Malcolm Hayday, chief executive of the social lender, says it will withdraw the appeal to the charity tribunal if a solution can be found
Charity Bank, which has a balance sheet of about £85m and has lent money to more than 1,000 charities, is a registered charity and is authorised as a bank by the Financial Services Authority, meaning it must comply with both banking and charity law.
The lender proposed amendments to its governing documents in order to comply with FSA rules, but it said the commission had "not been able to agree" to all of the amendments.
Malcolm Hayday, chief executive of Charity Bank, told Third Sector that the bank faced problems ensuring its articles complied with both sets of rules.
Hayday said the main problem concerned how any surplus would be distributed in the event that the bank was wound up, but other issues might also arise.
"Banking law and charity law are heading in different directions," he said. "When new banking regulations were drawn up at Basel, they weren’t thinking there was such a thing as a Charity Bank."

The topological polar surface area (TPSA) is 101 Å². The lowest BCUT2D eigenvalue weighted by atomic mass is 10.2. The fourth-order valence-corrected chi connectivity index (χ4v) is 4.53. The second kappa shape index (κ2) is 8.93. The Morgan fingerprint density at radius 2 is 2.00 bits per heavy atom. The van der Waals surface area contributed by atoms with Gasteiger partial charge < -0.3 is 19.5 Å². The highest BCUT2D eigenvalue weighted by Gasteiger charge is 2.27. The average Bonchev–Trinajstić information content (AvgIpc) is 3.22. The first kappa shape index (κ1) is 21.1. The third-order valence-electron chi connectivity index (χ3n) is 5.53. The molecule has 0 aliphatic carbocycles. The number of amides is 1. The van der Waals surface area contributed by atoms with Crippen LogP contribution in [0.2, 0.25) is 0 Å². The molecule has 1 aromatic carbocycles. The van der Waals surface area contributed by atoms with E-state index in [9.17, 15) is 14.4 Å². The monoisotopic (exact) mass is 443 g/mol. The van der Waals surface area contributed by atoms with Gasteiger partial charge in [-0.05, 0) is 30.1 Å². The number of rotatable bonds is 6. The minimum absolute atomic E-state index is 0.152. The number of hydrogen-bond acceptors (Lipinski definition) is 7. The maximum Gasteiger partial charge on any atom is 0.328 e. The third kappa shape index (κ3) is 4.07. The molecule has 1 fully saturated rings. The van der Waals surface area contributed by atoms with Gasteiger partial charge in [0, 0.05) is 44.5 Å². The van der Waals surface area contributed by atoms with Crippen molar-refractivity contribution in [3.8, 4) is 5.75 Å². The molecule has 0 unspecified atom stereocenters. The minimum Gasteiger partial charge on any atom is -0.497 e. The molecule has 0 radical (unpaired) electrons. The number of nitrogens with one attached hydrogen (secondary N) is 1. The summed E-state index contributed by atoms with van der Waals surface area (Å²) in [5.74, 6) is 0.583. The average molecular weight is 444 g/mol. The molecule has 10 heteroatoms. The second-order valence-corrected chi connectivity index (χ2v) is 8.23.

He said his organisation had sought support for changes to its articles from the Charity Commission but had not received the backing it needed. "The commission has told us: ‘We want to be helpful but we can’t actually be helpful,’" he said.
"We’re still in discussions with them but we had only 28 days to appeal, so rather than lose any chance of clarifying things, we put the appeal in. If we find a solution in the meantime, we will withdraw the appeal."
Hayday said he was confident a solution would be found. "At the moment, we’re not quite sure what the solution would be," he said. "But we’re confident this can all be worked out."
Charity Bank first applied to the commission to change its governing documents last year.
At the time, Hayday said the bank had to comply with new Europe-wide rules governing the level of capital banks must hold, but that the changes the bank had requested were not primarily to comply with these rules.
A commission spokeswoman said Charity Bank had applied to the commission for prior consent to changes to its articles, as required by the Charities Act 2011.
"The application was made because of requirements in the law relating to banking," she said. "The commission was able to give consent to some of the proposed changes, but not all."
She said the commission and Charity Bank were continuing to discuss possible solutions, but Charity Bank had already appealed to the charity tribunal.